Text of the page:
You’ve just moved to Japan. Not a major tourist city like Tokyo, but a smaller city or town, maybe in the hinterlands. You don’t speak Japanese. But you need stuff. Like groceries. Electronics. Furniture. Clothes. Internet service. And oh yeah, a good Japanese-English dictionary.
In the stores, no one speaks English. You can’t read the signs because you’re functionally illiterate here. Last night you ran something from a Japanese drugstore website into an online translator and it returned, ‘Scenic the party rock and roll marinating the house of aardvark.’ So much for trying to buy a bottle of aspirin.
What are you going to do? You’re going to look for places that can service you in your native language.
You’ll look for websites that you can translate into English with a mouse click. Stores with someone who speaks English (you got her business card and wrote down her work hours). Support departments where they can answer your questions about what this gadget’s functionalities are and which broadband speed you can afford.
All those other websites and stores will never get a crack at your business. They don’t even know you exist. They’ve left your revenue on the table.
Now consider your business here in North America. Maybe you’re in multicultural Toronto. Maybe you’re in Dallas. How much hidden revenue are you leaving on the table?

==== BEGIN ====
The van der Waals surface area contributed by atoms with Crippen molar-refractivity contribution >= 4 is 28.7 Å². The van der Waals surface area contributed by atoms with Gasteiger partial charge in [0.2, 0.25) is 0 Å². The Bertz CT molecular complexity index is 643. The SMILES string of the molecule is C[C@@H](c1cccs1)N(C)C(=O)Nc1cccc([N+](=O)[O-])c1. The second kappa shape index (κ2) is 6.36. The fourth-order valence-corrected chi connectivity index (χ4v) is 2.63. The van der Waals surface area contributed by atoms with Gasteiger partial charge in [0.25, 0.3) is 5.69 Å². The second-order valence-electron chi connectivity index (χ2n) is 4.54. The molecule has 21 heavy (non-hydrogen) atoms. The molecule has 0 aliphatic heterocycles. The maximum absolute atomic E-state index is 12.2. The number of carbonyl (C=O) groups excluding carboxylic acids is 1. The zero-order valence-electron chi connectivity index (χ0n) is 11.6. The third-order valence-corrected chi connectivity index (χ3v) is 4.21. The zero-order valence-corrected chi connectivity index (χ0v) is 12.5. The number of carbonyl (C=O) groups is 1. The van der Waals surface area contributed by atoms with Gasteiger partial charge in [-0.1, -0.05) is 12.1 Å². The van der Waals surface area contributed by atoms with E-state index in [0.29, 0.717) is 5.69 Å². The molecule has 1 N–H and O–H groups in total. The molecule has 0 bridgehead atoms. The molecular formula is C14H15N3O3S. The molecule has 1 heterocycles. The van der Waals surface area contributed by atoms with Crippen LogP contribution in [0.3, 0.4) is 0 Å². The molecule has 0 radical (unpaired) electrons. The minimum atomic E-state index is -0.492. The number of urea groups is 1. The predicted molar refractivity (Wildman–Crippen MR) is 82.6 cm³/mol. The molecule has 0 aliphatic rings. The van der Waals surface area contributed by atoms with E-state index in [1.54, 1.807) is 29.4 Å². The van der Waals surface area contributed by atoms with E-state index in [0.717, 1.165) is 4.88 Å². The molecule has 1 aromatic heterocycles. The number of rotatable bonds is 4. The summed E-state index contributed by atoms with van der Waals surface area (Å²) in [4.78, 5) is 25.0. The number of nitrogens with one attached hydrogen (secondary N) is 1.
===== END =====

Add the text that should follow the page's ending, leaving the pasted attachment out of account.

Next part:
Sure, Toronto’s famously multicultural but so is Texas – more than you might guess. Think the only languages they speak are Texas Drawl and Spanish? Think again. French, German, Czech and Polish are strong minority languages there while Vietnamese, Chinese, Hindi, Korean and Kurdish are on the rise. English is the only officially recognized language in Texas but not every immigrant will speak it, or speak it well enough to conduct business. They will naturally gravitate to whoever can help them in their native language, however much of a pain in the neck it will be.
You’re leaving money on the table. Revenue is streaming elsewhere and you don’t even know it.
“We don’t get much call for other languages,” you say.
Of course you don’t. How the hell are they going to tell you that when they don’t speak English?